Interstate commerce so manufacturing was not covered

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interstate commerce, so manufacturing was not covered unless the assembly process crossed a state line. This ruling virtually nullified the Sherman Act in all manufacturing cases and allowed consolidation of industries and the formation of trusts to continue. The decision is exemplary of how in the late 19th century, business influenced government and the government (in this instance the Supreme Court) sided with big business and aided business while the businessmen, in apparent contradiction, declared their belief in laissez faire economics. Vagrancy laws : Southern state laws, passed as part of Black Codes in the fall and winter of 1865 and 1866, designed to define (and limit) the rights of blacks. The vagrancy laws provided that blacks not "lawfully employed" could be arrested, fined, imprisoned for a year, or hired out to a man who would assume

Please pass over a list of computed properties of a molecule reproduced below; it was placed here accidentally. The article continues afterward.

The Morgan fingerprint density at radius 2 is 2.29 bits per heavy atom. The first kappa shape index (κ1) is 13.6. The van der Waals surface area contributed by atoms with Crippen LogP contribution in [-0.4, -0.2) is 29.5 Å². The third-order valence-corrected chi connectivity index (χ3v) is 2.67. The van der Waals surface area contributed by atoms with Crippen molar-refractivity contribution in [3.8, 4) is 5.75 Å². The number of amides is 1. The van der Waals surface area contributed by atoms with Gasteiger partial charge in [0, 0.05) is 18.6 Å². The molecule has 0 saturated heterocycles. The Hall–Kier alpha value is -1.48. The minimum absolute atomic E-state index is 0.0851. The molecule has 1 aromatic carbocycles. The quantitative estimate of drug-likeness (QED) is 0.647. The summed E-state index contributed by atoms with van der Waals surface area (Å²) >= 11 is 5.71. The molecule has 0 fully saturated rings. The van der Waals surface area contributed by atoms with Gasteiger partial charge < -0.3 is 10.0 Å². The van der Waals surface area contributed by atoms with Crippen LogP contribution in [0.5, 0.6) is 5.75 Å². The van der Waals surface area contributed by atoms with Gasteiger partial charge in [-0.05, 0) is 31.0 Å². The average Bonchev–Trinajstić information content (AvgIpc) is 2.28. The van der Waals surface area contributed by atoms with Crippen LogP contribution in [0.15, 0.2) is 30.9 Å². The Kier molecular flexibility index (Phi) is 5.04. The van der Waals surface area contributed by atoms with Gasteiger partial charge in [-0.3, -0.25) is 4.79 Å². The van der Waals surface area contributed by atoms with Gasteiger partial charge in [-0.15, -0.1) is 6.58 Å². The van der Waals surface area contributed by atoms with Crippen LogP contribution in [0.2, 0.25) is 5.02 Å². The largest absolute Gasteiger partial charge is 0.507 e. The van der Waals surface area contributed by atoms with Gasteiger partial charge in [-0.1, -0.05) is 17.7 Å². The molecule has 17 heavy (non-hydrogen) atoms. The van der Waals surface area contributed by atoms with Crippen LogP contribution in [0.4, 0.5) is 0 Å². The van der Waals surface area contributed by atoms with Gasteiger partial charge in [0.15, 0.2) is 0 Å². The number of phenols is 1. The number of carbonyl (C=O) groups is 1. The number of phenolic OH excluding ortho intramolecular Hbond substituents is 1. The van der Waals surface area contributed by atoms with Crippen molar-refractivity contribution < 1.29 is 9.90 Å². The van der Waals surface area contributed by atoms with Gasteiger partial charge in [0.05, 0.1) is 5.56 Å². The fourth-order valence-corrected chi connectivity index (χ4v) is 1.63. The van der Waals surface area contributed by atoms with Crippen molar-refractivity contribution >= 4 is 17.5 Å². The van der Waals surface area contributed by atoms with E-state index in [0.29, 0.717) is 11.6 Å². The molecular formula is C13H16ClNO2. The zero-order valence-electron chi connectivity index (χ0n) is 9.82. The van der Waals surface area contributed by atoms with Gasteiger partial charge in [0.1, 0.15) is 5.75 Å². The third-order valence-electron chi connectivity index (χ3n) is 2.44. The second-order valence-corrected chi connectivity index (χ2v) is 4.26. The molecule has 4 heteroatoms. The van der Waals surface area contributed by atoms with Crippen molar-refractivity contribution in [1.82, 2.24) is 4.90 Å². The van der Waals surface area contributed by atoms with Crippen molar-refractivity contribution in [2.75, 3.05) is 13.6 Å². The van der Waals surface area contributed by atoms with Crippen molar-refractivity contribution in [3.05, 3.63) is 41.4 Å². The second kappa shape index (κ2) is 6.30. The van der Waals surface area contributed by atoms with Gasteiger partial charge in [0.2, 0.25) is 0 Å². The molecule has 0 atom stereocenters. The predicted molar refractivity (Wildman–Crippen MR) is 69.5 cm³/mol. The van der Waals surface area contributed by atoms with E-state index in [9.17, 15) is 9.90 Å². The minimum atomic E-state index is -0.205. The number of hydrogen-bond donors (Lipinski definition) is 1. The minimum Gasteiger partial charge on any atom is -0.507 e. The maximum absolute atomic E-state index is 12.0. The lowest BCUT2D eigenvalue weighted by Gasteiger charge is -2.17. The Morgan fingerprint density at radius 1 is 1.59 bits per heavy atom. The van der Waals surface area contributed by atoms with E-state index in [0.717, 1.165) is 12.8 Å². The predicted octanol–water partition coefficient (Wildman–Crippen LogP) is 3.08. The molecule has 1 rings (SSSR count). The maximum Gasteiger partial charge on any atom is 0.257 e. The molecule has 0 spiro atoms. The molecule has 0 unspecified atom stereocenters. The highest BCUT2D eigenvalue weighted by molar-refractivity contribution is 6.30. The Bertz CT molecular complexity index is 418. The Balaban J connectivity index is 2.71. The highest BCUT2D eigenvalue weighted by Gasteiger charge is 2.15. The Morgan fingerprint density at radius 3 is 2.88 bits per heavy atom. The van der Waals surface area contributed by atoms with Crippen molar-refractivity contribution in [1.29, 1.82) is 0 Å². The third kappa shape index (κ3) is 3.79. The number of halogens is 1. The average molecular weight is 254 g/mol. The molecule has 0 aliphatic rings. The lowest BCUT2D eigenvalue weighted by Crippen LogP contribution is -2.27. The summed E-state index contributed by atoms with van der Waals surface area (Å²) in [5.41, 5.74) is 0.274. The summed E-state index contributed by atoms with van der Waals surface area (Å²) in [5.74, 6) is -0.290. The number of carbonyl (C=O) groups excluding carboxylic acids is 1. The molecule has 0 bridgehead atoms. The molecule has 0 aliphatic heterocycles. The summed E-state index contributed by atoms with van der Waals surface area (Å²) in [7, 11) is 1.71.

responsibility for their future behavior and their debts (thereby putting the employee in debt to the employer). Arrest under these vagrancy laws could be triggered if a black person were found wandering about or being idle on a street corner or acting in a "disorderly manner" or being engaged in "disreputable occupations." Once arrested, the person would have a criminal record which could be used to deny him the right to vote and other rights. These laws and the Black Codes generally had the effect of putting blacks in positions of social subordination, economic destitution, and political powerlessness, and they convinced many in the North to support the Radical Republicans and firmer reconstruction policies than those instituted in 1865 by President Andrew Johnson. As a result of vagrancy laws, the Black Codes, and the Southern rejection of the ideal of liberty and equality for all in 1865, reconstruction started over in 1867 under Congressional control. Veblen, Thorstein (1857-1929) : An economist, sociologist, and social critic, Veblen wrote several books, the first and most famous of which is The Theory of the Leisure Class (1899). In it, Veblen criticizes the new industrial elite (the nouveaux riche) for establishing in the late 19th century a wasteful, hollow idea of how to live and measure merit, and he criticizes Americans generally for adopting this idea as the social ideal. The idea is that success is determined by becoming a member of the “leisure class.” Membership is marked by two characteristics. First, one receives income not by working and producing oneself but by manipulating the production of others—for which the manipulator receives more money than the producer. Second, merit and monetary worth are confused so that a person reveals his merit (gains admiration and prestige) by accumulating possessions and flaunting them—what Veblen calls “conspicuous consumption.” Hence, Veblen denounces the get-rich- quick, fast-buck, anything goes mentality in business as contrary to the real basis for prosperity--hard work and efficiency. Society should reject, in Veblen’s view, measuring the worth of an individual by how much money he makes (because it

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